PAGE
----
# Thread: challenge question -- Factor the polynomial completely

1. ## challenge question -- Factor the polynomial completely

Edit:

Demonstrate at least two methods for factoring the following polynomial
completely over the integers.

$x^5 + x^4 + x^3 + x^2 + x + 1$

2. Method 1:

Factor first by grouping:

$(x^5+x^4)+(x^3+x^2)+(x+1)=x^4(x+1)+x^2(x+1)+(x+1)= (x+1)(x^4+x^2+1)$

Now, for the quartic factor assume it may be factored as follows:

$x^4+x^2+1=(x^2+ax+1)(x^2+bx+1)=x^4+(a+b)x^3+(ab+2) x^2+(a+b)x+1$

Equating coefficients, we find:

$a+b=0$

$ab+2=1$

and so one solution is $(a,b)=(1,-1)$ and we have:

$x^4+x^2+1=(x^2+x+1)(x^2-x+1)$ which means:

$x^5+x^4+x^3+x^2+x+1=(x+1)(x^2+x+1)(x^2-x+1)$

Method 2:

Let:

$S=x^5+x^4+x^3+x^2+x+1$ and so:

$Sx=x^6+x^5+x^4+x^3+x^2+x=S+x^6-1$ hence:

$S(x-1)=x^6-1=(x^3+1)(x^3-1)=(x+1)(x^2-x+1)(x-1)(x^2+x+1)$ thus:

$S=(x+1)(x^2-x+1)(x^2+x+1)$

3. Originally Posted by lookagain
A) Give the completely factored form over the integers of the following polynomial, and

B) demonstrate at least two methods for doing so.

$x^5 + x^4 + x^3 + x^2 + x + 1$

(x+1)(x4+x2+1) → (x+1)(x4+2x2+1 - x2) → (x+1)(x2+1+x)(x2+1-x)

or

(x3+1)(x2+x+1) →(x+1)(x2-x+1)(x2+x+1)

4. Here is another:

(x^5 + 1) + (x^4 + x^3 + x^2 + x) =

(x + 1)(x^4 - x^3 + x^2 - x + 1) + (x^4 + x^3) + (x^2 + x) =

(x + 1)(x^4 - x^3 + x^2 - x + 1) + x^3(x + 1) + x(x + 1) =

(x + 1)(x^4 - x^3 + x^2 - x + 1 + x^3 + x) =

(x + 1)(x^4 + x^2 + 1) =

(You can continue simplifying this with one of the above steps in
any of the appropriate above posts.)

5. Here's another way.

Since $x^5+x^4+x^3+x^2+x+1 = \dfrac{x^6-1}{x-1}$ the roots of this polynomial are exactly the set $\{z\in \mathbb{C}-\{1\}\,\,;\,\, z^6=1\}$, i.e. the roots of unity, ignoring the positive real root. They are $e^{\pm i\pi/3},e^{\pm i2\pi/3}, -1$.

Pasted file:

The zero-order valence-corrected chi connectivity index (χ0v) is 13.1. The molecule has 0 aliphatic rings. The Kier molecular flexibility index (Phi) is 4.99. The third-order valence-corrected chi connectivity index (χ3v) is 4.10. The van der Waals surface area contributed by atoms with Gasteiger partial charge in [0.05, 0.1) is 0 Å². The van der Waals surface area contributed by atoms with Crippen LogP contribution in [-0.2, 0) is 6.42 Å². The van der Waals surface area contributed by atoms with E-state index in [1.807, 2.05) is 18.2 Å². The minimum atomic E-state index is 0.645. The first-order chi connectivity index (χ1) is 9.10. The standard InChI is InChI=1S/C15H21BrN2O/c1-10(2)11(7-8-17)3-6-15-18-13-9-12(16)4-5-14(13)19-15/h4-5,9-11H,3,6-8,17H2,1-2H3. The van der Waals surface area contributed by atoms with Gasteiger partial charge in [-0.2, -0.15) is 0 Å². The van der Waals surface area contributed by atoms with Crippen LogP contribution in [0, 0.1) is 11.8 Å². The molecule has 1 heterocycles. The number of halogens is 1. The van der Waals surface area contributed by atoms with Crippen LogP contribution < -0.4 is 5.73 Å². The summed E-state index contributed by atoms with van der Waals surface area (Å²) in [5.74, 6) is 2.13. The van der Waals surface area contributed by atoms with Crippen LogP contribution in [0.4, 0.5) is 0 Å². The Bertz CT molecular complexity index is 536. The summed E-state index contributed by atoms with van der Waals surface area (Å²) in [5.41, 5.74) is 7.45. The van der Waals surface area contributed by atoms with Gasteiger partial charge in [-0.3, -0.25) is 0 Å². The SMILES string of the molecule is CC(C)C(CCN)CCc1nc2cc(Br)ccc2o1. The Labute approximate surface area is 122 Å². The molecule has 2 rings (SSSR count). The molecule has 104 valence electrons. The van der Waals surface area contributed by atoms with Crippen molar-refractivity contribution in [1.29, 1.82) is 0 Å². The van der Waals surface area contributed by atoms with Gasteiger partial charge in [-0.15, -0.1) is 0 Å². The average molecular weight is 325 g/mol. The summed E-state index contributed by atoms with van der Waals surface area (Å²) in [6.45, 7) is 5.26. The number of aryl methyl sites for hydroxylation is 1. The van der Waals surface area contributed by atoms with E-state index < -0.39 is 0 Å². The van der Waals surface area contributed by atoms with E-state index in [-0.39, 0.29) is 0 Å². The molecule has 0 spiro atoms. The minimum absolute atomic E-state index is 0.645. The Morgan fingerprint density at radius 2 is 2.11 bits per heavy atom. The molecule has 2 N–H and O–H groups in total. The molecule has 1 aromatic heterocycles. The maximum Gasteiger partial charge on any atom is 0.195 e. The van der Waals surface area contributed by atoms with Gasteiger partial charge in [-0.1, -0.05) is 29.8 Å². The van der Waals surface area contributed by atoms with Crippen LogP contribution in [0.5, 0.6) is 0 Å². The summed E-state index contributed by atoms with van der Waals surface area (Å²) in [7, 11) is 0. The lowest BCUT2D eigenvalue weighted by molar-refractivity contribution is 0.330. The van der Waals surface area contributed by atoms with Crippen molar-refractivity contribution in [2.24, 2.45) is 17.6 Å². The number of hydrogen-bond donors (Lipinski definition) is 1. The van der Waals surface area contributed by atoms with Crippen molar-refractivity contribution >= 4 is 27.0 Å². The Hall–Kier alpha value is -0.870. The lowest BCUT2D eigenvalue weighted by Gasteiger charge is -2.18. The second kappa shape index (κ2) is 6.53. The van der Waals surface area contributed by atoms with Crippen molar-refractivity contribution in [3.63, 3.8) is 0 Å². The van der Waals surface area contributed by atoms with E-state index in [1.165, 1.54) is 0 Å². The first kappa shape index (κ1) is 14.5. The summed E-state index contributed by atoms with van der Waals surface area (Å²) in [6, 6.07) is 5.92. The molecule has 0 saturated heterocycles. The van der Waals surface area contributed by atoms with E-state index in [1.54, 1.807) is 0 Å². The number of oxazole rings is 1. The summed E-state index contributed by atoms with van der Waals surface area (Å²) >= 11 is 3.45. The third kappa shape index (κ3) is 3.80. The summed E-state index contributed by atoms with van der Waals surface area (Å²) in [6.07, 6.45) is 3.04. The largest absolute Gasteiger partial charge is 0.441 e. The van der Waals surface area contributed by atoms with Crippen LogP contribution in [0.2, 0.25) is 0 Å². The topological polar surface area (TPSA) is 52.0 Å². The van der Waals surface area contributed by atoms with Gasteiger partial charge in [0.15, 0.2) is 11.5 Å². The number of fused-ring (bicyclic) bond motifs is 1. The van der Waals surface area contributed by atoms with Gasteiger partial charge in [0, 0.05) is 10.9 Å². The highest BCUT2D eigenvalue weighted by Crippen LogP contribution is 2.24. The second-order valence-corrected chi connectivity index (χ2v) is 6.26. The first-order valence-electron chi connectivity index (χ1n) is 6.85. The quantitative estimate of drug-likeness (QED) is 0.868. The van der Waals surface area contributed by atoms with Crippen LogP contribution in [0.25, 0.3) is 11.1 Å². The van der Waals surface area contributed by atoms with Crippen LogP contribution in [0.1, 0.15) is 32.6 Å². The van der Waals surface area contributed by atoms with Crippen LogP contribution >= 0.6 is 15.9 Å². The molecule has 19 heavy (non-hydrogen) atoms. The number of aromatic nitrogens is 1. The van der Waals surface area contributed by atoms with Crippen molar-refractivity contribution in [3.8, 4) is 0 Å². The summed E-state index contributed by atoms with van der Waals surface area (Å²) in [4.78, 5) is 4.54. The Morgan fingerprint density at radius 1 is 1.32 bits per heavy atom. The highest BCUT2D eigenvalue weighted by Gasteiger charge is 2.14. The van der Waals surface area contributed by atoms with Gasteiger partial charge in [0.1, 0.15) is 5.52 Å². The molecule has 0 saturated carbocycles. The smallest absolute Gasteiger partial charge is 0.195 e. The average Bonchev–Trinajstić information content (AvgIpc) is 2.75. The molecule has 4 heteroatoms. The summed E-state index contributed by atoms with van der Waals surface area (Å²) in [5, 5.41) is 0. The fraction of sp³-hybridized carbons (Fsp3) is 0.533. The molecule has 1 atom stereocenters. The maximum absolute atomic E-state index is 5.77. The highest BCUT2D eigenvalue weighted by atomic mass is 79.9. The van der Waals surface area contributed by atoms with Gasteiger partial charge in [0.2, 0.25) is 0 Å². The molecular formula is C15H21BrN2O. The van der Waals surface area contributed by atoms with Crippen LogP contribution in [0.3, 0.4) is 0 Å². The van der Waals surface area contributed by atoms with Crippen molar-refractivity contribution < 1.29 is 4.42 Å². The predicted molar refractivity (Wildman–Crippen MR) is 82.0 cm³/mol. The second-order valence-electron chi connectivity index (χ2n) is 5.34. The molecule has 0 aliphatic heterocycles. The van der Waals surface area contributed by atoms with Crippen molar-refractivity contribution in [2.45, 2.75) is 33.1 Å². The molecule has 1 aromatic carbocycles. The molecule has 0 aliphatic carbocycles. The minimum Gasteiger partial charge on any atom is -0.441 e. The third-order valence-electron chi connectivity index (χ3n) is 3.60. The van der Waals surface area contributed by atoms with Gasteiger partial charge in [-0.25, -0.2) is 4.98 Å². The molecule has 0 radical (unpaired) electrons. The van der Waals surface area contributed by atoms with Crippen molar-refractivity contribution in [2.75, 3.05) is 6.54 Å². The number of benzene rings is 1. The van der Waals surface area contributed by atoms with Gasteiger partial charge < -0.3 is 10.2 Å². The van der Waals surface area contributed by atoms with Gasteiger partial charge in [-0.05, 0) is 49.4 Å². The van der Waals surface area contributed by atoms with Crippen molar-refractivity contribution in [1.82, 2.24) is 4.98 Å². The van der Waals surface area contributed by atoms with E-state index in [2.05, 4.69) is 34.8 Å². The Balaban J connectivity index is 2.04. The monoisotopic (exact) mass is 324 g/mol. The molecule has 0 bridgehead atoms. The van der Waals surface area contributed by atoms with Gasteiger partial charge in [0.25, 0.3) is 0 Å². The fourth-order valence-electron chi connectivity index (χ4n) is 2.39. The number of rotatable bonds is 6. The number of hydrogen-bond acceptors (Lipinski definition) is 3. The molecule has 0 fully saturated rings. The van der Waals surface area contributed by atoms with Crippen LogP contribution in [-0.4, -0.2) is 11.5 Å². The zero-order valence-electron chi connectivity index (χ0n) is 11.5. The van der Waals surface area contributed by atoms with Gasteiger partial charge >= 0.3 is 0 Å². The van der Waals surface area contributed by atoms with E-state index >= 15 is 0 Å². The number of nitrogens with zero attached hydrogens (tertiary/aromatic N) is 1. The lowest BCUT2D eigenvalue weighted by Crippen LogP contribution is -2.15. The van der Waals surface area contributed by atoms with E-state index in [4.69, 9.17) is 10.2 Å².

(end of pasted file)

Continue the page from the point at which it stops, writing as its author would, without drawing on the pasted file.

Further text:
We want a real factorization obviously, and we can see that the conjugate pair to each root is present (as it should be). Pairing them off we get the (minimal) polynomials for each:

$(x-e^{i\pi/3})(x-e^{- i\pi/3}) = x^2-x+1$
$(x-e^{i2\pi/3})(x-e^{- i2\pi/3}) = x^2+x+1$
$x-(-1) = x+1$

There is an abstract algebra/number theoretic variation of the above that can be performed for the general case too.

6. Hello, lookagain

This is a variation of daon's solution.

Demonstrate at least two methods for factoring the following polynomial:

. . . $P(x) \;=\;x^5 + x^4 + x^3 + x^2 + x + 1$

$P(x) \;=\;\dfrac{x^6 - 1}{x-1} \;=\;\dfrac{\overbrace{(x^3)^2 - (1^2)}^{\text{diff. of squares}}}{x-1}$

. . . . .$=\;\dfrac{\overbrace{(x^3-1)}^{\text{diff.of cubes}}\cdot\overbrace{(x^3+1)}^{\text{sum of cubes}}}{x-1}$

. . . . .$=\; \dfrac{(\color{red}{\rlap{/////}}{x-1})(x^2+x+1)(x+1)(x^2-x+1)}{\color{red}{\rlap{/////}}x-1}$

. . . . .$=\; (x+1)(x^2+x+1)(x^2-x+1)$

7. Originally Posted by soroban
Hello, lookagain

This is a variation of daon's solution.

$P(x) \;=\;\dfrac{x^6 - 1}{x-1} \;=\;\dfrac{\overbrace{(x^3)^2 - (1^2)}^{\text{diff. of squares}}}{x-1}$

. . . . .$=\;\dfrac{\overbrace{(x^3-1)}^{\text{diff.of cubes}}\cdot\overbrace{(x^3+1)}^{\text{sum of cubes}}}{x-1}$

. . . . .$=\; \dfrac{(\color{red}{\rlap{/////}}{x-1})(x^2+x+1)(x+1)(x^2-x+1)}{\color{red}{\rlap{/////}}x-1}$

. . . . .$=\; (x+1)(x^2+x+1)(x^2-x+1)$
Originally Posted by MarkFL

Method 2:

Let:

$S=x^5+x^4+x^3+x^2+x+1$ and so:

$Sx=x^6+x^5+x^4+x^3+x^2+x=S+x^6-1$ hence:

$S(x-1)=x^6-1=(x^3+1)(x^3-1)=(x+1)(x^2-x+1)(x-1)(x^2+x+1)$ thus:

$S=(x+1)(x^2-x+1)(x^2+x+1)$

These two (MarkFL's and soroban's versions) look essentially the same to me.

- - - - - - - - - - - - - - - - -

Others:

(x^5 + x^2) + (x^4 + x) + (x^3 + 1) =

x^2(x^3 + 1) + x(x^3 + 1) + 1(x^3 + 1) =

(x^3 + 1)(x^2 + x + 1) =

(x + 1)(x^2 - x + 1)(x^2 + x + 1)

. . . . . . . . . . . . . . . . . . . . .

(x^5 + x^3 + x) + (x^4 + x^2 + 1) =

x(x^4 + x^2 + 1) + 1(x^4 + x^2 + 1) =

(x^4 + x^2 + 1)(x + 1) =

(x^2 - x + 1)(x^2 + x + 1)(x + 1)

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